By State Senator Bob Odell
The work of the legislature is at a mid-point. Last week was “cross over” and both houses worked through the final bills they wanted to pass along to the other body.
Senators put in a twelve-hour session last Wednesday in order to avoid coming back for a second day. A twelve-hour day, of course, includes a break for lunch and a break for dinner.
And the long day includes pre-session caucuses and meetings between leaders of each party that delayed the start of the session for an hour and a half. Then, there were the periodic recesses that stopped business on the floor. The party calling for the recess goes into an anteroom so Senators cam meet; the Senators from the other party crowd into a corner of the chamber for their discussions. Some recesses are just a couple of minutes while others can take much longer.
In spite of frequent recesses and time for meals, the Senate did a good bit of work last week.
The cost of health care including health care insurance took up much of the Senate’s time. While President Barack Obama had signed the new national health care program the day before the Senate session, Senators were focused on Senator Maggie Hassan’s (Exeter) initiative to try to reduce health care costs in New Hampshire. Her bill, SB 505, originally would have created a state oversight commission, patterned after a similar commission that has been in operation for a number of years in Maryland that operates like our Public Utilities Commission.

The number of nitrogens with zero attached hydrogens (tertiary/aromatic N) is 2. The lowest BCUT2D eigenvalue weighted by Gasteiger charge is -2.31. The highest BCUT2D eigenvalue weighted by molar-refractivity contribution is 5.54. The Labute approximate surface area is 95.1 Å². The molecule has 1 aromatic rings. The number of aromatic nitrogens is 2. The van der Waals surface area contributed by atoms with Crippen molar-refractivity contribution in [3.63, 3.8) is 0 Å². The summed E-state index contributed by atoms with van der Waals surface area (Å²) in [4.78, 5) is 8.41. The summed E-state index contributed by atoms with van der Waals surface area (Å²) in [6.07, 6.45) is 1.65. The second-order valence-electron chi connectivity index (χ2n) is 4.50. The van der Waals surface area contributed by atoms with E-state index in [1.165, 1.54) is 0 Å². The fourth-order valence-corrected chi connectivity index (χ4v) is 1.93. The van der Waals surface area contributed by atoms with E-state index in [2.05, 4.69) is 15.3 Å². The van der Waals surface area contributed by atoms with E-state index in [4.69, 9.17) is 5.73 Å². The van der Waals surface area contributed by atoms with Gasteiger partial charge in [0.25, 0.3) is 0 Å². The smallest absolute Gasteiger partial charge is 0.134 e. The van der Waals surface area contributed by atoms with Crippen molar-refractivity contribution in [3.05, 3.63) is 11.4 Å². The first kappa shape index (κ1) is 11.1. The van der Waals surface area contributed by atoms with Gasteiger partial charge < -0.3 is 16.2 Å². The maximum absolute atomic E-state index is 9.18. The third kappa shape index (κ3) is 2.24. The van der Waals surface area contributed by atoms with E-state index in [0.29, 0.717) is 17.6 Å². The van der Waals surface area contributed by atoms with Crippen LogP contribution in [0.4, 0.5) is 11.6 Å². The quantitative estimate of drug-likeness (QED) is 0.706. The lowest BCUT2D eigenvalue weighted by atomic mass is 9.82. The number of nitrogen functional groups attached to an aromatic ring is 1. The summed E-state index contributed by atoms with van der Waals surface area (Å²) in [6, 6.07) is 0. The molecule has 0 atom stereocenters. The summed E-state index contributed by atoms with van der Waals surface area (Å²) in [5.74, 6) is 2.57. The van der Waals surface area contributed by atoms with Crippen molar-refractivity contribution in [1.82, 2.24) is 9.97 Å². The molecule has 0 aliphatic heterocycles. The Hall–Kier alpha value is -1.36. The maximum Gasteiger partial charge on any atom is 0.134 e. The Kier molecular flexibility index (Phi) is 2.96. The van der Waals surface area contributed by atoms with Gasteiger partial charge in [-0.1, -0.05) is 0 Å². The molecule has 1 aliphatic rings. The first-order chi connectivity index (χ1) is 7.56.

Initially, there was a firestorm of negative reaction. Stakeholders fought back and in the end the legislation passed last week creates a commission to only study options for the state to try to hold down the continuing double-digit increases in health care insurance.
One statistic presented by Senator Hassan is that while personal income in New Hampshire rose 21 percent over a decade the costs of health care insurance rose 91 percent. And within our state, one procedure at a hospital can be twice the cost at another hospital.
That underlies the serious concern many of us have that longer term the annual growth in health care costs including insurance is not sustainable. Everyone agrees with the seriousness of the problem. After assuring the minority members of the Senate that she would work with them to have minority party members of the commission and would seek to identify private money instead of state money to fund the commission, Senator Hassan’s bill passed on 24 to zero roll call vote. Continue reading
Filed under: Capital Comments, Commerce, Government, Health & Wellness, Politics & Public Policy, State Government | Tagged: Health care, Senator Bob Odell | Leave a comment »